I am really behind with my writing, there has been so much going on that I have been finding it hard to make time to record my story.
Note to self : MUST TRY HARDER!!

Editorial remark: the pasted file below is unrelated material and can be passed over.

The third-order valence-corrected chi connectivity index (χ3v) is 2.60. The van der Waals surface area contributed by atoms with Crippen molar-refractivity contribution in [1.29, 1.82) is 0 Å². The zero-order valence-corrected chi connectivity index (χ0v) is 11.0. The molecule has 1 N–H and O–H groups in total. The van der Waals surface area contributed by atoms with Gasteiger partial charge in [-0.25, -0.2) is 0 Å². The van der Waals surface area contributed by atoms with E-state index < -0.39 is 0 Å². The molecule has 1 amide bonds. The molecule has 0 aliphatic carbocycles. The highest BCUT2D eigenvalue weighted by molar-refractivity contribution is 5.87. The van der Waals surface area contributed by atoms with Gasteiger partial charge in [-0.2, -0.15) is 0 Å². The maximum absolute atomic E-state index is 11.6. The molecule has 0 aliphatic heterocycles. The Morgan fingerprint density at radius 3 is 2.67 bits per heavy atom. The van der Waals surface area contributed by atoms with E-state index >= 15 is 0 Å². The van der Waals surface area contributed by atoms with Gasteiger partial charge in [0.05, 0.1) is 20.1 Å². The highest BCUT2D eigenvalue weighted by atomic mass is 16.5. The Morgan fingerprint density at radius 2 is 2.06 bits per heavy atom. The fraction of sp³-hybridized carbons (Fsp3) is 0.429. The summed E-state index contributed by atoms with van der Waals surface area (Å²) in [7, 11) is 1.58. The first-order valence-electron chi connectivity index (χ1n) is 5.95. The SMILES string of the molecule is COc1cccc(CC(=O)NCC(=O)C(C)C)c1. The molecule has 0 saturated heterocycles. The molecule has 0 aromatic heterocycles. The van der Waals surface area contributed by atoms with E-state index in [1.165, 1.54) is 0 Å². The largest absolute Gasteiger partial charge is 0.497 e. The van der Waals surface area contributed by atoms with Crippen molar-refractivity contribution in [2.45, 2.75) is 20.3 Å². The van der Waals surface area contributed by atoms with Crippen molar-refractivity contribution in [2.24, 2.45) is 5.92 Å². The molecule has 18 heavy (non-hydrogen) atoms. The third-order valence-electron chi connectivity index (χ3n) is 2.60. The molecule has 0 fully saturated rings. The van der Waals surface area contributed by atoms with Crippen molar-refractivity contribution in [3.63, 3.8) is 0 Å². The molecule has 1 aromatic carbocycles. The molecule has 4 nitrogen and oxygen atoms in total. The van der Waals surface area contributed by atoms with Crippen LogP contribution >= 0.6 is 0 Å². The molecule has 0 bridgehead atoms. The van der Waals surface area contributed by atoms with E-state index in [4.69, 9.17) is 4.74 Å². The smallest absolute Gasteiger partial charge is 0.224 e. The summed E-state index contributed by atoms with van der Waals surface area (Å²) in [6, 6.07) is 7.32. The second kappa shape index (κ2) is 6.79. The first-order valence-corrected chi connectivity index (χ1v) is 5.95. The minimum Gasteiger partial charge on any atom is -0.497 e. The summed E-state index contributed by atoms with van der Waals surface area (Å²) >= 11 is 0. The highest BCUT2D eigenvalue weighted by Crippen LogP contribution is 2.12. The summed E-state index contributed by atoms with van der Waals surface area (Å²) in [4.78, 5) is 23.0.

So after the excitement of crew allocation the next big milestone was Level 4 training, this is the first opportunity to train with our Race Skipper and our team mates. I had travelled down to Gosport as usual on the train from Macclesfield and arrived the day before training was due to start. I had recently been appointed our Team Coordinator (TC) and wanted to make time to meet with David Immelman (Wavy) my Skipper and Fabian Fisahn (Chief) to discuss my role. Their expectations of what I needed to be doing for the team and also to show them both some of the work that I had prepared after chatting with Bill Lyons from last years race. She kindly shared with me some spreadsheets and documents, that as TC for her team last year she had found useful. Another amazing example of how this Clipper ‘family’ all stick together and help each other out. It was my first time on CV21, OUR BOAT, my home for the next year. It was quite an emotional moment stepping onboard, unrolling my sleeping bag and stowing my meagre belongings in the little cubby by my bunk. I hung my dry suit in the wet locker and ceremoniously placed my boots at the base of my bunk. Wavy and Chief were busy unpacking the victuals (food to you landlubbers) and stowing it in the cubbys near the galley. It was a great opportunity to just take stock of the enormity of the challenge I have set myself and the realisation of just how basic the facilities on board actually are. A central saloon with bench seats, a galley with a gimbled stove and oven, two corridors with bunks on either side, one starboard, one port, a locker at the front (bow) to store the sails. A small area at the back (stern) where the navigation computers, radio, electrical controls, switches are, we call this the Nav Station. Two heads (toilets) in small curtained cubicles for the 20-22 crew to share. That’s about your lot, other than stuff like the engine, generator, water maker, water and diesel tanks there is no more space down below. It is sparse and basic and it will be home for me and my team from September 2019 to August 2020. So here I am with Wavy and Fabian getting the boat prepped and stocked up ready for a week at sea. First job was a quick trip to the shops for a few last minute essentials, toilet brushes, lighters for the stove and some extra bananas. It’s all very glam this sailing lark. Then after the obligatory bite to eat and a quick drink in The Castle it was an early night for me. An early start in the morning, time to register and collect our team kit.